President Bush's FHA Proposal
It is this last type of subprime hybrid that the President's FHA/Secure proposal is intended to address. The program allows borrowers facing or experiencing a payment reset to refinance with a lower interest rate/lower payment mortgage insured by the FHA. The program will begin on January 1, 2008. To be eligible, a mortgagee must (1) have a good credit history and sufficient income to repay the refinanced loan, (2) have made regular mortgage payments prior to the reset, (3) have at least 3 percent equity in the home, (4) have an outstanding mortgage balance of no more than $362,790, and (5) have an interest rate that either has or will reset between June 2005 and December 2008. (A press release that included a 2009 date rather than 2008 was in error and was subsequently corrected.) FHA/Secure is only available through December 31, 2008, and can be implemented without action by Congress.
According to the White House, mortgagees must miss some of their post-reset payments before being eligible for the program. Assuming that this requirement remains, post-reset subprime hybrid borrowers who are current with their mortgages will face a tremendous incentive to miss payments in order to be eligible for the more generous FHA program. This built-in moral hazard will likely lead to an escalation in defaults beyond the current troublesome level. Alternatively, opening eligibility to those whose interest rates must have or will reset between June 2005 and December 2008 avoids the moral hazard issue, but it does so by allowing nearly unrestricted access to the program by those who meet the other requirements.
While the Administration estimates that as many as 240,000 families could be helped by the program, the number of applicants could be substantially larger. An analyst at Barclay's Capital Research contends that about 2 million subprime hybrids will reset over the next 12 months, while an analyst for Merrill Lynch notes that about 92 percent of subprime loans nationwide would fall below the FHA/Secure cap. The Chairman of the Federal Deposit Insurance Corporation testified that the volume of subprime mortgages that will reset by the end of 2008 could cause "serious financial distress" for more than 1.5 million households, and notes that nearly 490,000 subprime loans were "already seriously delinquent or in foreclosure" as of March 2007.
The number of loans that are refinanced through FHA/Secure is important. If the actual program enrollment is significantly higher than expected, there could be a larger than expected shift of risk and financial loss from the individual's responsible for the loans to the federal government-and ultimately to the taxpayer if losses exceed FHA reserves. Even though FHA/Secure refinancing will include a mortgage insurance premium that is individualized to meet the risk of each mortgage, the potential remains that a substantial number of these loans could default at some point. It is important to remember that the program only covers subprime loans, which by definition have a lower credit quality than other mortgages.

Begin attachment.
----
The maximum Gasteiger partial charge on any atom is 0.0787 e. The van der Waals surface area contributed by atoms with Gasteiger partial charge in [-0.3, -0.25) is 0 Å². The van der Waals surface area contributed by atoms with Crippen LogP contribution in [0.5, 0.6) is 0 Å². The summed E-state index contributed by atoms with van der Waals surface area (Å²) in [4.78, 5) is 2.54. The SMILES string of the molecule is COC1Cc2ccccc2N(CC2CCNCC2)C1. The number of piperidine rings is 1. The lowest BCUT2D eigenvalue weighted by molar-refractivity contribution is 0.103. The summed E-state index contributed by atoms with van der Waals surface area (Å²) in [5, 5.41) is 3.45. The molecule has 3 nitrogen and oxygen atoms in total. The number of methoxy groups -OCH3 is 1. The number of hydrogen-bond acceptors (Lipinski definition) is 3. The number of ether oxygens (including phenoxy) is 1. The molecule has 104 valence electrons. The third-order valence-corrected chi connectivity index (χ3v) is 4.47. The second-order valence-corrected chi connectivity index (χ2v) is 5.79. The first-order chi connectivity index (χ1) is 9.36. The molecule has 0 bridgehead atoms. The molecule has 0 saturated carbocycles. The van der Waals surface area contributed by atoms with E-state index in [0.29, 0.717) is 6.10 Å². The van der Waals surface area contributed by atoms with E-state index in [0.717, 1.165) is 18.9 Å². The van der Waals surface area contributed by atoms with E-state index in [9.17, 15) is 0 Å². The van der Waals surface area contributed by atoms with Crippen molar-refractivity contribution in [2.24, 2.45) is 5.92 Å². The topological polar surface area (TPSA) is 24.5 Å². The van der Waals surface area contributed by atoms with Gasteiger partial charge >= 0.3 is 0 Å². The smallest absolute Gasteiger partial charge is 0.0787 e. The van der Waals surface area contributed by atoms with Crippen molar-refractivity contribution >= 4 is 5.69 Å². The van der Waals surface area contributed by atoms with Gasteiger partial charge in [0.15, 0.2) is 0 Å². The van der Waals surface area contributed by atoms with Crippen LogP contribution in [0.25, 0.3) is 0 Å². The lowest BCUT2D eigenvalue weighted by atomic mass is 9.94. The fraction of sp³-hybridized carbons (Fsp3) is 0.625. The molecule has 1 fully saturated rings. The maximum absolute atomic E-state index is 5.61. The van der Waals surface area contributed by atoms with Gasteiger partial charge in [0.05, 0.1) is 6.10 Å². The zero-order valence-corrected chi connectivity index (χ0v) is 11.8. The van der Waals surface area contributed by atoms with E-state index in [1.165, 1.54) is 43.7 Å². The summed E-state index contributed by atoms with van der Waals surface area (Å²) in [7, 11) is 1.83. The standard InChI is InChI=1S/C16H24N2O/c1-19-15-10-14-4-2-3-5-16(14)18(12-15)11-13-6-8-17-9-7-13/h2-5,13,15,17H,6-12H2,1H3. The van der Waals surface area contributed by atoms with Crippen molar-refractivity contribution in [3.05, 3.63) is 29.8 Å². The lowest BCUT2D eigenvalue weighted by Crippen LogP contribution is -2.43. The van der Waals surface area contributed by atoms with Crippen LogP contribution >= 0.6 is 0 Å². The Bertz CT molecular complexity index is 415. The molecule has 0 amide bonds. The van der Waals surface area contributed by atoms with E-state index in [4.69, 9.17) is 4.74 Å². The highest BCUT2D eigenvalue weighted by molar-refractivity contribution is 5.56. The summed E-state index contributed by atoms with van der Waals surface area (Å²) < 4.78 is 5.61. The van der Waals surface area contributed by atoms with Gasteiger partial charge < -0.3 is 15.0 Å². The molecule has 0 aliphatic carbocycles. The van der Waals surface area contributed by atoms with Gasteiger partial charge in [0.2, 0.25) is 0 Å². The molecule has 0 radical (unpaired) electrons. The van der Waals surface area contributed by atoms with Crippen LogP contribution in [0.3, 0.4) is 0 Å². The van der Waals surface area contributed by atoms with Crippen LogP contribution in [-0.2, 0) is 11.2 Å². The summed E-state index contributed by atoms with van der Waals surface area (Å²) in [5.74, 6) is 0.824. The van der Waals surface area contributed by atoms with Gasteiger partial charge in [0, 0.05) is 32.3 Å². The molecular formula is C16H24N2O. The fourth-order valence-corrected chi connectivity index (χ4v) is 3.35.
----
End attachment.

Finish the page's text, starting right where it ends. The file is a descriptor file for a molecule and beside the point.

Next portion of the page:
What the Administration Must Do
The below measures will help to avoid the possibility of a broad and costly bailout that provides unwarranted benefits to both borrowers and lenders, as well as the guilty, innocent, careless, foolish, and vulnerable alike:
(1) Require that borrowers and lenders on all loans currently in default enter a mandatory 60-day period to attempt to work out a refinancing plan that avoids foreclosure. These negotiations should follow the recent guidance from the financial regulators (see below). In order to discourage lenders from simply running out the clock before sending the loan to the FHA, FHA/Secure should also require some concession from the lender or mortgage servicing agent in the form of either fees or a residual exposure to loss in the event of default.
(2) If the borrower fails to reach an agreement during the mandatory 60-day period, include greater protection of the FHA in the event of a subsequent default and foreclosure. To hold the borrower responsible for losses and expenses exceeding the value of the collateral, such protection could involve tighter eligibility or a modification of the standard non-recourse provisions common to most mortgages.
(3) Limit access to FHA/Secure to a defined time period. The Administration must ensure that FHA/Secure reflect only an urgent response to a current financial emergency. To a large extent, the Administration has already met this goal by limiting the program to mortgages where the interest rate will reset before December 2008, but it should also resist efforts to renew or expand the program.